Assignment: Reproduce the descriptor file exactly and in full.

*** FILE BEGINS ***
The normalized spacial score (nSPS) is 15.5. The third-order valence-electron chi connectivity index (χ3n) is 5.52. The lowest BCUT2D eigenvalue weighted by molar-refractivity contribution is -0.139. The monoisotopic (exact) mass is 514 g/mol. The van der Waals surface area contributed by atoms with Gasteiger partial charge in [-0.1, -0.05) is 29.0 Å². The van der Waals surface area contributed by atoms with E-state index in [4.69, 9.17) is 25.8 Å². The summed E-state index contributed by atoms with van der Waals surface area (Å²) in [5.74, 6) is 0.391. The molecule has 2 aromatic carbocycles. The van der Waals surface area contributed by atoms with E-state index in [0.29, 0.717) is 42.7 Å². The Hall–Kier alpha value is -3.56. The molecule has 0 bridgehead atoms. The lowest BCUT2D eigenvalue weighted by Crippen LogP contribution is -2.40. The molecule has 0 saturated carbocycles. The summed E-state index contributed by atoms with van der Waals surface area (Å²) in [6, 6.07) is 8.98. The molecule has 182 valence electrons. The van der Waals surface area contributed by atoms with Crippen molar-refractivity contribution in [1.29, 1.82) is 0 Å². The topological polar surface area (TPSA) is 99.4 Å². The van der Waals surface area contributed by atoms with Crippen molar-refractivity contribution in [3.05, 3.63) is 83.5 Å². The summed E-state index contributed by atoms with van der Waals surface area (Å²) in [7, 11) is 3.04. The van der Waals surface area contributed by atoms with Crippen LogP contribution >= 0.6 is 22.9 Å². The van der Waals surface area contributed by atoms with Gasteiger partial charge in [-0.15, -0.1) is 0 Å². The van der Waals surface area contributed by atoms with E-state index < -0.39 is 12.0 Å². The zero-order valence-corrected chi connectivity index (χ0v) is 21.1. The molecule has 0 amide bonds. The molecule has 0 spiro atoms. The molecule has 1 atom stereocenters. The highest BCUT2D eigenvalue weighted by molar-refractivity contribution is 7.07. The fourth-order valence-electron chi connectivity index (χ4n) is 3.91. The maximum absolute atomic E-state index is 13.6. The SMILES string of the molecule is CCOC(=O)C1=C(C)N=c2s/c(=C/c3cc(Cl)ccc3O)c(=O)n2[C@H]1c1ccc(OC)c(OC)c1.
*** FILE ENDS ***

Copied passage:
The normalized spacial score (nSPS) is 15.5. The third-order valence-electron chi connectivity index (χ3n) is 5.52. The lowest BCUT2D eigenvalue weighted by molar-refractivity contribution is -0.139. The monoisotopic (exact) mass is 514 g/mol. The van der Waals surface area contributed by atoms with Gasteiger partial charge in [-0.1, -0.05) is 29.0 Å². The van der Waals surface area contributed by atoms with E-state index in [4.69, 9.17) is 25.8 Å². The summed E-state index contributed by atoms with van der Waals surface area (Å²) in [5.74, 6) is 0.391. The molecule has 2 aromatic carbocycles. The van der Waals surface area contributed by atoms with E-state index in [0.29, 0.717) is 42.7 Å². The Hall–Kier alpha value is -3.56. The molecule has 0 bridgehead atoms. The lowest BCUT2D eigenvalue weighted by Crippen LogP contribution is -2.40. The molecule has 0 saturated carbocycles. The summed E-state index contributed by atoms with van der Waals surface area (Å²) in [6, 6.07) is 8.98. The molecule has 182 valence electrons. The van der Waals surface area contributed by atoms with Crippen molar-refractivity contribution in [1.29, 1.82) is 0 Å². The topological polar surface area (TPSA) is 99.4 Å². The van der Waals surface area contributed by atoms with Crippen molar-refractivity contribution in [3.05, 3.63) is 83.5 Å². The summed E-state index contributed by atoms with van der Waals surface area (Å²) in [7, 11) is 3.04. The van der Waals surface area contributed by atoms with Crippen LogP contribution >= 0.6 is 22.9 Å². The van der Waals surface area contributed by atoms with Gasteiger partial charge in [-0.15, -0.1) is 0 Å². The van der Waals surface area contributed by atoms with E-state index < -0.39 is 12.0 Å². The zero-order valence-corrected chi connectivity index (χ0v) is 21.1. The molecule has 0 amide bonds. The molecule has 0 spiro atoms. The molecule has 1 atom stereocenters. The highest BCUT2D eigenvalue weighted by molar-refractivity contribution is 7.07. The fourth-order valence-electron chi connectivity index (χ4n) is 3.91. The maximum absolute atomic E-state index is 13.6. The SMILES string of the molecule is CCOC(=O)C1=C(C)N=c2s/c(=C/c3cc(Cl)ccc3O)c(=O)n2[C@H]1c1ccc(OC)c(OC)c1.